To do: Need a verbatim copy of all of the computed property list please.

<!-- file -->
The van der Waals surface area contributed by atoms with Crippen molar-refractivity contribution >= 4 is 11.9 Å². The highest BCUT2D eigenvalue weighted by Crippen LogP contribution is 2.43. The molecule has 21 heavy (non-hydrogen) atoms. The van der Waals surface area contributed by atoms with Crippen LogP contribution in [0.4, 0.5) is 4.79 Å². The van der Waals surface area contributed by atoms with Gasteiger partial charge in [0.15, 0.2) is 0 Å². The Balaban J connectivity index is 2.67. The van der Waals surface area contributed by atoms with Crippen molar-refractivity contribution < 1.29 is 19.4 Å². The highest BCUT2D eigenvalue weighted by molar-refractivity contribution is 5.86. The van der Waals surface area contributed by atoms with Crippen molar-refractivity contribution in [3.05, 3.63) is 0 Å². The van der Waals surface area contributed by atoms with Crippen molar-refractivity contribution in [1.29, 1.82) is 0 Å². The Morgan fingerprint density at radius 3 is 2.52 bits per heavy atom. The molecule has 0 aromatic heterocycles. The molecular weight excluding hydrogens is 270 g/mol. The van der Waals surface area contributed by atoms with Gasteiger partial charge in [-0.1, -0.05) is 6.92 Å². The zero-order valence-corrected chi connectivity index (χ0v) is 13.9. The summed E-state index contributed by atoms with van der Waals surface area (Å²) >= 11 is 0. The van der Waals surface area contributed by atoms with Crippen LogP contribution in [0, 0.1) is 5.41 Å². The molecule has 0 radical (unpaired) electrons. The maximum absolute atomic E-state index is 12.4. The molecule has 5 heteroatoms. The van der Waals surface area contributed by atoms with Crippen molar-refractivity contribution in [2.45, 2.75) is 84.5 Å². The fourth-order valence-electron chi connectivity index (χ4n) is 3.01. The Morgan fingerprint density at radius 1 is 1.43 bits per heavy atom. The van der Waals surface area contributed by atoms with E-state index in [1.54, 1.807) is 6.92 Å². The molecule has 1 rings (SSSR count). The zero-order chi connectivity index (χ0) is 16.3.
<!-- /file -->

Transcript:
The van der Waals surface area contributed by atoms with Crippen molar-refractivity contribution >= 4 is 11.9 Å². The highest BCUT2D eigenvalue weighted by Crippen LogP contribution is 2.43. The molecule has 21 heavy (non-hydrogen) atoms. The van der Waals surface area contributed by atoms with Crippen LogP contribution in [0.4, 0.5) is 4.79 Å². The van der Waals surface area contributed by atoms with Gasteiger partial charge in [0.15, 0.2) is 0 Å². The Balaban J connectivity index is 2.67. The van der Waals surface area contributed by atoms with Crippen molar-refractivity contribution < 1.29 is 19.4 Å². The highest BCUT2D eigenvalue weighted by molar-refractivity contribution is 5.86. The van der Waals surface area contributed by atoms with Crippen molar-refractivity contribution in [3.05, 3.63) is 0 Å². The van der Waals surface area contributed by atoms with Crippen molar-refractivity contribution in [1.29, 1.82) is 0 Å². The Morgan fingerprint density at radius 3 is 2.52 bits per heavy atom. The molecule has 0 aromatic heterocycles. The molecular weight excluding hydrogens is 270 g/mol. The van der Waals surface area contributed by atoms with Gasteiger partial charge in [-0.1, -0.05) is 6.92 Å². The zero-order valence-corrected chi connectivity index (χ0v) is 13.9. The summed E-state index contributed by atoms with van der Waals surface area (Å²) >= 11 is 0. The van der Waals surface area contributed by atoms with Crippen LogP contribution in [0, 0.1) is 5.41 Å². The molecule has 0 radical (unpaired) electrons. The maximum absolute atomic E-state index is 12.4. The molecule has 5 heteroatoms. The van der Waals surface area contributed by atoms with Crippen molar-refractivity contribution in [2.45, 2.75) is 84.5 Å². The fourth-order valence-electron chi connectivity index (χ4n) is 3.01. The Morgan fingerprint density at radius 1 is 1.43 bits per heavy atom. The van der Waals surface area contributed by atoms with E-state index in [1.54, 1.807) is 6.92 Å². The molecule has 1 rings (SSSR count). The zero-order chi connectivity index (χ0) is 16.3.